The World’s Largest Plane Costs $38,000 An Hour To Fly

The World’s Largest Plane Costs $38,000 An Hour To Fly
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There are few planes quite as crazy as the Antonov An-225. Too large to land at many airports, this six-engined beast definitely seems out of place in modern cost-conscious commercial aviation. That’s because this plane was designed for an entirely different purpose that never really materialised: Lift large, heavy components for the Soviet space program.

This video from the Mustard YouTube channel digs into why the An-225 exists and the very special role it plays in air freight today.

In the 1980s the Soviet Union was developing its own version of America’s Space Shuttle Program. However, the Soviets experienced some road bumps. The sizable components of the advanced Buran orbiter and its Energia rockets could not be transported by ground transport. Instead, these components were produced in the west and flown to the Baikonur Cosmodrome in the east to be launched.

At first, the parts were bolted onto the back of old bombers. But this setup wasn’t ideal as the bombers weren’t designed for the task, the components had to shed a lot of weight.

Screenshot: Mustard / YouTube, Other

The planes just couldn’t fly assembled components. So the Soviets looked for another solution.

The Americans had already figured out an answer: Take a used Boeing 747, strip it down and then reinforce it for the task of carrying the Space Shuttle orbiter. The Soviets tried a similar solution. They used the Antonov An-124 but even though the An-124 was the largest transport in the world, regularly hauling things like trains and huge generators, they needed it to be even bigger.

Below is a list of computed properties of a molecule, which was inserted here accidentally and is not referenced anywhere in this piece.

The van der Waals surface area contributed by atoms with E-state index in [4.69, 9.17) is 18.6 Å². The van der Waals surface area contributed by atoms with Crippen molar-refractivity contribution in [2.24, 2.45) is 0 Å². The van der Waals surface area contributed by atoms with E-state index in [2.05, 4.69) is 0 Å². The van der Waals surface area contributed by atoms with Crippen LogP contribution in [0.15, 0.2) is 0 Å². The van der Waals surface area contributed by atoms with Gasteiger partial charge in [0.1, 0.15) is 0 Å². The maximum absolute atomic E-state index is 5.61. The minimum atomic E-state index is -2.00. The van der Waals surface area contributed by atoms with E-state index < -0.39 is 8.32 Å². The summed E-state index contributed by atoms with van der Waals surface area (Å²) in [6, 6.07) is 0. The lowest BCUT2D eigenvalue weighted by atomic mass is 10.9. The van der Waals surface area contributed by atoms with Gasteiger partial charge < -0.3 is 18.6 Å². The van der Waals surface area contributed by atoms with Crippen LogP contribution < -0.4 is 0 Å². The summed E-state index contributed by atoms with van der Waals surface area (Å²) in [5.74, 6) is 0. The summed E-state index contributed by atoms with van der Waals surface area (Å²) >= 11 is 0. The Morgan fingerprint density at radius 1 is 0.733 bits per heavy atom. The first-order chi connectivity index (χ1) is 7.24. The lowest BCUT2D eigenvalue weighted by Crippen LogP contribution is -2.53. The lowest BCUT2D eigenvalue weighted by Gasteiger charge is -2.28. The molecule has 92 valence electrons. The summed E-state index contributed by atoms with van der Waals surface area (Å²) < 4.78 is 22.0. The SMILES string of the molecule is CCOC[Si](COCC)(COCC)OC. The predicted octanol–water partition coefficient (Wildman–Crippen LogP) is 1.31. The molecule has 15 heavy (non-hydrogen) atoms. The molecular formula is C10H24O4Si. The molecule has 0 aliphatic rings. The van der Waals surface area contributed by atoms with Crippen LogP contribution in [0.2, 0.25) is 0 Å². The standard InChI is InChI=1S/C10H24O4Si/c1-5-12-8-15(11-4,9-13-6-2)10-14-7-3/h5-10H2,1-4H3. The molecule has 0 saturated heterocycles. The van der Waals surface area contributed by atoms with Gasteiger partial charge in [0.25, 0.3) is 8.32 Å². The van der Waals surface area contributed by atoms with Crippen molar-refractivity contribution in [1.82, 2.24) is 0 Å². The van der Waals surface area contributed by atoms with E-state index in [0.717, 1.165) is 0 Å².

Screenshot: Mustard / YouTube, Other

The airframe of the An-124 was lengthened, its wings made bigger and the vertical stabilizer split into into a distinctive twin stabilizer. The An-225’s remarkable spec sheet doesn’t stop there. The plane has 32 tires to safely roll all of its 250,000 kg payload down a runway.

All of that weight is moved by six engines making 140,160 kg of total thrust. For comparison, a Boeing 747-8 makes 120,655 kg of thrust from its four engines and has a 139,706 kg payload. The engineers didn’t just design the plane to carry an incredible amount of weight, but to be used as a flying launch platform, too.

Screenshot: Mustard / YouTube, Other

The Soviets planned on building many An-225s to serve as the backbone of their space program. Unfortunately by then, the Soviet Union was going broke and when it collapsed, only one An-225 was completed with another in an unfinished state. Without any mission to serve, the lone An-225 sat in storage for years and seemed destined for the scrapyard. Luckily, the plane found new life carrying the kinds of cargo that no other plane on the planet can handle. On its first run in January of 2002 the 225 carried a payload of 187 tons.

Screenshot: Mustard / YouTube, Other

To learn more about the Antonov An-225 and other sweet planes through history, I highly recommend checking out the Mustard YouTube channel.